The Government is to spend millions on a national energy efficiency programme targeting public sector buildings over the next five years.
Announced as part of the Spending Review, the government has pledged to provide £295 million by 2020 to improve schools, hospitals and other buildings owned by the government. The money will come out of the Department of Energy and Climate Change’s (DECC) policy spending, which is expected to be £11.9 billion by 2019/20.
While details have yet to emerge on how much of this money will be spent each year to 2020, the promise equals a commitment of around £59 million per year to improve the energy performance of public buildings.
Chancellor George Osborne also announced that the government plans to sell £4.5 billion worth of land and property in an effort to raise funds and free up land for new housing. This property sale will include prisons, which will be replaced by new, energy efficient facilities, as well as underused courts.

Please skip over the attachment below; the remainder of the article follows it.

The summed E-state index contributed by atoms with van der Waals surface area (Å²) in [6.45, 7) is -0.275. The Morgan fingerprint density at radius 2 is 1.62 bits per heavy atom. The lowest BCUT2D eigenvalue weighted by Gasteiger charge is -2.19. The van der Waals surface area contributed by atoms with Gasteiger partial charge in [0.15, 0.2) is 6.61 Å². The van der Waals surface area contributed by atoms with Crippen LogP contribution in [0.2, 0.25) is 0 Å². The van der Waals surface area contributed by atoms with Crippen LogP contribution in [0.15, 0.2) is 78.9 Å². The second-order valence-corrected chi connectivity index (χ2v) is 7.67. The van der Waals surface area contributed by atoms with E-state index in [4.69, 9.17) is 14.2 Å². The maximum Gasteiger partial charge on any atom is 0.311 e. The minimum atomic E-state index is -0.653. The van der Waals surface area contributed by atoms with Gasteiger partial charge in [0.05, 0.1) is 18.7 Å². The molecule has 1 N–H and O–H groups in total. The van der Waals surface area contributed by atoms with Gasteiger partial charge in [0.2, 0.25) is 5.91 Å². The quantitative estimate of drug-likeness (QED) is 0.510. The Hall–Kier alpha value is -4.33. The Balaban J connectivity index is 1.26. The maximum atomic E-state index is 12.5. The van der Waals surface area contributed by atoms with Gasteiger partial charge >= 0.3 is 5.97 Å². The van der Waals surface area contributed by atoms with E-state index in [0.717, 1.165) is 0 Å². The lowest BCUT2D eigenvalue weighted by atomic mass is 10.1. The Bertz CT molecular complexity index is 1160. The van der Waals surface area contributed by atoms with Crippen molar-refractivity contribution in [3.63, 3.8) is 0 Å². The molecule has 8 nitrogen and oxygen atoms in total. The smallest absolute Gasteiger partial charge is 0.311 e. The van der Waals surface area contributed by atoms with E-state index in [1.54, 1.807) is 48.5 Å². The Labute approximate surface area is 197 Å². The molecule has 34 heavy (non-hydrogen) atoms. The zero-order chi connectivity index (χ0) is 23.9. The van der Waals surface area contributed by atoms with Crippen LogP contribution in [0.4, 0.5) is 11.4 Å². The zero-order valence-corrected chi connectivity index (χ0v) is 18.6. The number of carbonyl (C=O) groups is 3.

Under rules set by the European Commission, all member states are required to carry out energy efficient renovations on at least 3% of the buildings they own or occupy every year, while new buildings occupied or owned by public authorities will be required to be nearly zero energy by the end of 2018.
At the time of publication, further details had yet to emerge on how the £295 million will be distributed or how it will be spent.